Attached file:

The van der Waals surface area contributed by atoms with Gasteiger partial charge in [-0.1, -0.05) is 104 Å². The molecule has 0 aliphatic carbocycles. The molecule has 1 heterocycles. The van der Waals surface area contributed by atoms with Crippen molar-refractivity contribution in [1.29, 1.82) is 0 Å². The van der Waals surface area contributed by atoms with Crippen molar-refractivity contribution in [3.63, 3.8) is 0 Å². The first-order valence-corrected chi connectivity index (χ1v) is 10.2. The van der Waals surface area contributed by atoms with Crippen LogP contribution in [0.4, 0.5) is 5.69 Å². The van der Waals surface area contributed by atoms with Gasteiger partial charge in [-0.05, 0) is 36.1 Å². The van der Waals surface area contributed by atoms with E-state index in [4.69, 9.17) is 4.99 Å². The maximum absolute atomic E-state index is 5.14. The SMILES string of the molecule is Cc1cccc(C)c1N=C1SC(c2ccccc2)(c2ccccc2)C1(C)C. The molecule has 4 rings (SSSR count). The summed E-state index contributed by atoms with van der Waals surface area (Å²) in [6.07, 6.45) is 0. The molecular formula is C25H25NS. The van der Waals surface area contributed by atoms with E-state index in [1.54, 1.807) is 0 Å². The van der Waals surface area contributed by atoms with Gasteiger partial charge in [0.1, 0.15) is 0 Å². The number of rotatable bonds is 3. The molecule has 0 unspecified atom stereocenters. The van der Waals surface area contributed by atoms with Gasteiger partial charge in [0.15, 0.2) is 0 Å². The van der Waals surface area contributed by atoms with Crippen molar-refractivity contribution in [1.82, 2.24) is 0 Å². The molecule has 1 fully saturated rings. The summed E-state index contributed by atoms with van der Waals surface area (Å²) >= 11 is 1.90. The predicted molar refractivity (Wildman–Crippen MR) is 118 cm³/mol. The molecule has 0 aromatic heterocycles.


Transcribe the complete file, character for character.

The van der Waals surface area contributed by atoms with Gasteiger partial charge in [-0.1, -0.05) is 104 Å². The molecule has 0 aliphatic carbocycles. The molecule has 1 heterocycles. The van der Waals surface area contributed by atoms with Crippen molar-refractivity contribution in [1.29, 1.82) is 0 Å². The van der Waals surface area contributed by atoms with Crippen molar-refractivity contribution in [3.63, 3.8) is 0 Å². The first-order valence-corrected chi connectivity index (χ1v) is 10.2. The van der Waals surface area contributed by atoms with Crippen LogP contribution in [0.4, 0.5) is 5.69 Å². The van der Waals surface area contributed by atoms with Gasteiger partial charge in [-0.05, 0) is 36.1 Å². The van der Waals surface area contributed by atoms with E-state index in [4.69, 9.17) is 4.99 Å². The maximum absolute atomic E-state index is 5.14. The SMILES string of the molecule is Cc1cccc(C)c1N=C1SC(c2ccccc2)(c2ccccc2)C1(C)C. The molecule has 4 rings (SSSR count). The summed E-state index contributed by atoms with van der Waals surface area (Å²) in [6.07, 6.45) is 0. The molecular formula is C25H25NS. The van der Waals surface area contributed by atoms with E-state index in [1.54, 1.807) is 0 Å². The van der Waals surface area contributed by atoms with Gasteiger partial charge in [0.1, 0.15) is 0 Å². The number of rotatable bonds is 3. The molecule has 0 unspecified atom stereocenters. The van der Waals surface area contributed by atoms with Gasteiger partial charge in [0.15, 0.2) is 0 Å². The van der Waals surface area contributed by atoms with Crippen molar-refractivity contribution in [1.82, 2.24) is 0 Å². The molecule has 1 fully saturated rings. The summed E-state index contributed by atoms with van der Waals surface area (Å²) >= 11 is 1.90. The predicted molar refractivity (Wildman–Crippen MR) is 118 cm³/mol. The molecule has 0 aromatic heterocycles.